In 1997, Congress asked the NICHD, through its Child Development and Behavior Branch, to work with the U.S. Department of Education (ED) in establishing a National Reading Panel that would evaluate existing research and evidence to find the best ways of teaching children to read.
The 14-member Panel included members from different backgrounds, including school administrators, working teachers, and scientists involved in reading research.
On April 13, 2000, the National Reading Panel concluded its work and submitted its final reports. The Panel has not been reconvened since that time and does not continue to work on this issue.
Specifically, Congress asked the Panel to:
In addition, the National Reading Panel held public hearings where people could give their opinions on what topics the panel should study.
The Panel considered roughly 100,000 reading studies published since 1966, and another 10,000 published before that time. From this pool, the Panel selected several hundred studies for its review and analysis.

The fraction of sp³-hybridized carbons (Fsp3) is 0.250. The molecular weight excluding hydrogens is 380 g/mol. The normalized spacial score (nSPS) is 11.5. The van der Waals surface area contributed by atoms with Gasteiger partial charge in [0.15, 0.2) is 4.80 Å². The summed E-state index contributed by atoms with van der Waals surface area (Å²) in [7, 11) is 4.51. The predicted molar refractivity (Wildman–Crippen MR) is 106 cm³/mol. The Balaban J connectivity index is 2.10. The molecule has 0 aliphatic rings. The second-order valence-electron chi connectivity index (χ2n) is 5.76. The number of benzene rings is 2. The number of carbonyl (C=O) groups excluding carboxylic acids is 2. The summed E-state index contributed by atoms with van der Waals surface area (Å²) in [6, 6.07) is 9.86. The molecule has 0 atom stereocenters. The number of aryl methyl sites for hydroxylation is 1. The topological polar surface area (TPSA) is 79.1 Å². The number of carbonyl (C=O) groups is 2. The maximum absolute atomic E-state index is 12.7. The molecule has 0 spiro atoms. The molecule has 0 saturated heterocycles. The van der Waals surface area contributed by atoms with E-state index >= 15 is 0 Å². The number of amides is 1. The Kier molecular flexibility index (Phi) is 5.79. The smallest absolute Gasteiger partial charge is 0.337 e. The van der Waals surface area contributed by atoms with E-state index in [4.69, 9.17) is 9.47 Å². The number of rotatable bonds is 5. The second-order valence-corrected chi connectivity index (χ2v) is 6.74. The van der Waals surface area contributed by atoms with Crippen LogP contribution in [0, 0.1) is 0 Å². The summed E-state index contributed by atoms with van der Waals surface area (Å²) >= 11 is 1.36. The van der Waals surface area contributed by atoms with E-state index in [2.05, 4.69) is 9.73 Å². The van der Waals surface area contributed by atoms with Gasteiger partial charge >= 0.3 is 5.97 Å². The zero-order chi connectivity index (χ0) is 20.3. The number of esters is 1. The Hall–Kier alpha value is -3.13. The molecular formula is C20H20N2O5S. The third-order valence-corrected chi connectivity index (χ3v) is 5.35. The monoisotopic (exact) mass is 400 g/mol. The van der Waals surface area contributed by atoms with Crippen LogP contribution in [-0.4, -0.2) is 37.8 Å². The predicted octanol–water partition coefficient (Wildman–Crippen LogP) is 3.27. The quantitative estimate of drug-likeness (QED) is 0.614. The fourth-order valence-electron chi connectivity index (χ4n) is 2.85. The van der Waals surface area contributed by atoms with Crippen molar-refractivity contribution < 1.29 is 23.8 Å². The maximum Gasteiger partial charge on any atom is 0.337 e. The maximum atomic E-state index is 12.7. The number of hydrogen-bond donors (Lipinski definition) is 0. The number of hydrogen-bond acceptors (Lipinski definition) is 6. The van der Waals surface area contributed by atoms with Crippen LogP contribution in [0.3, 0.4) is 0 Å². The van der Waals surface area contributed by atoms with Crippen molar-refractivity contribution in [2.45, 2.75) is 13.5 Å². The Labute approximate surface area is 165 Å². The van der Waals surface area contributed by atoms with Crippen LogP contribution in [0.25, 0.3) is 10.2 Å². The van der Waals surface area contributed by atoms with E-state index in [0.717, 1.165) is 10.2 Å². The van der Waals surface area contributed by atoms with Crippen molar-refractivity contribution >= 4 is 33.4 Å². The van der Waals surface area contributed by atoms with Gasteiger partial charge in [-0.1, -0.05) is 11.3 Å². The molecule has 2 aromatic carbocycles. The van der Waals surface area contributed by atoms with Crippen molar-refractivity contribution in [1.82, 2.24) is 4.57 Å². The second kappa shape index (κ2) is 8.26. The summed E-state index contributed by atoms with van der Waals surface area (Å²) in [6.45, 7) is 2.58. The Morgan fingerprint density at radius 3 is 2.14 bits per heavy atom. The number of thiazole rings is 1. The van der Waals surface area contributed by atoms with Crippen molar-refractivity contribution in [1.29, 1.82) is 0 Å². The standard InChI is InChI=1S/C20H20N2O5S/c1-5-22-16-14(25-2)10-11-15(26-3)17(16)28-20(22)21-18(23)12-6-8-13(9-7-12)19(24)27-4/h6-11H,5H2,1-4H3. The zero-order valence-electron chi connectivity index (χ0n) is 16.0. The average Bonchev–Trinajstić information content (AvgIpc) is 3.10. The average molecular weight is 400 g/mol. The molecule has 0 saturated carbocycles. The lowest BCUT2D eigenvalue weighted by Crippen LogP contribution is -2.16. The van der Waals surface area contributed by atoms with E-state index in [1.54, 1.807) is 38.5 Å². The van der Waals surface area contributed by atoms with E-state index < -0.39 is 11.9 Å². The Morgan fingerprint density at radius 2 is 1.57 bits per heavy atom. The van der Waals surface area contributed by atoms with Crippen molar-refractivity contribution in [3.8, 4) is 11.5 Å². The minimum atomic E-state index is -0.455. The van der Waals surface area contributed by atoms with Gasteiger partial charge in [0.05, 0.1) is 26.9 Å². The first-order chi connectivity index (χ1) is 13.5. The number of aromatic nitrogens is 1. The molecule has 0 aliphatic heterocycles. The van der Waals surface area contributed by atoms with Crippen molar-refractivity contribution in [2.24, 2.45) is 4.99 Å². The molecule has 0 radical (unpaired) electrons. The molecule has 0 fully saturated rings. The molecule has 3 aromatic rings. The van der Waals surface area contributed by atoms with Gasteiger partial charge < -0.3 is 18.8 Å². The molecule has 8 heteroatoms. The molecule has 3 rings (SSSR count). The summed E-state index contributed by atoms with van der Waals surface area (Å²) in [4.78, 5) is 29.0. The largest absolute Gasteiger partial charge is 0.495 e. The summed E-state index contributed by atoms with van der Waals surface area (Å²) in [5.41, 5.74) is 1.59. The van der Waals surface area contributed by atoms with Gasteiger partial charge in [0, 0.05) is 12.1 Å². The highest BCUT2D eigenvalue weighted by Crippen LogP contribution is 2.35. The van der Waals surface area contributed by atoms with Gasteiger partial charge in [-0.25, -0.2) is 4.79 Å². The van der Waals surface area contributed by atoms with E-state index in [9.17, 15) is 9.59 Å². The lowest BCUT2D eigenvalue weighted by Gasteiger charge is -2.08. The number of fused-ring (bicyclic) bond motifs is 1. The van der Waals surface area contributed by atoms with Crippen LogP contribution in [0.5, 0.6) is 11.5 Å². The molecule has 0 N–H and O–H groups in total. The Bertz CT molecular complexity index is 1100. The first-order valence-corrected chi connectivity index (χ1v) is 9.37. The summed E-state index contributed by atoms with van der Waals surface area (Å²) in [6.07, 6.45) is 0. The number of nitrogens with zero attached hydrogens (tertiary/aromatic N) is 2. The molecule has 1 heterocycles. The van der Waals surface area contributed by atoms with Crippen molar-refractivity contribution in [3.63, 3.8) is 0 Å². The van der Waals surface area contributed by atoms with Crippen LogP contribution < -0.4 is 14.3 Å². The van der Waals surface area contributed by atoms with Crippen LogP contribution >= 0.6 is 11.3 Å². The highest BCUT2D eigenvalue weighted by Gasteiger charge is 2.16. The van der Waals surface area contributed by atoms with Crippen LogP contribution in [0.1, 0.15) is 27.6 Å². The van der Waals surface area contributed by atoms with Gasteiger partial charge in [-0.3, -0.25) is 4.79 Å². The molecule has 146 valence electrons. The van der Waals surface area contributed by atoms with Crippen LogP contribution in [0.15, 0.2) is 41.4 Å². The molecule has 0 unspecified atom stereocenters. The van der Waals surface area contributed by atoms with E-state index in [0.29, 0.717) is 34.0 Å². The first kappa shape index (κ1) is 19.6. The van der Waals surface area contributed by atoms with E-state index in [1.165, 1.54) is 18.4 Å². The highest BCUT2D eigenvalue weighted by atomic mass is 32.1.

The National Reading Panel’s analysis made it clear that the best approach to reading instruction is one that incorporates:
The Panel found that a combination of techniques is effective for teaching children to read:
The findings of the National Reading Panel were highlighted in President George W. Bush’s plan for improving education—the No Child Left Behind Act—signed in 2001.
The NICHD, the National Institute for Literacy, and the ED also united to form the Partnership for Reading, an effort to distribute evidence-based reading research—such as the findings of the National Reading Panel—to those who could benefit the most from it. The Partnership aimed to ensure that the methods of reading instruction used in the classroom reflect evidence-based methods, such as those put forth by the National Reading Panel. Publications developed under this partnership are still relevant and available despite termination of the National Institute for Literacy. Please see the More Information section below to access these publications.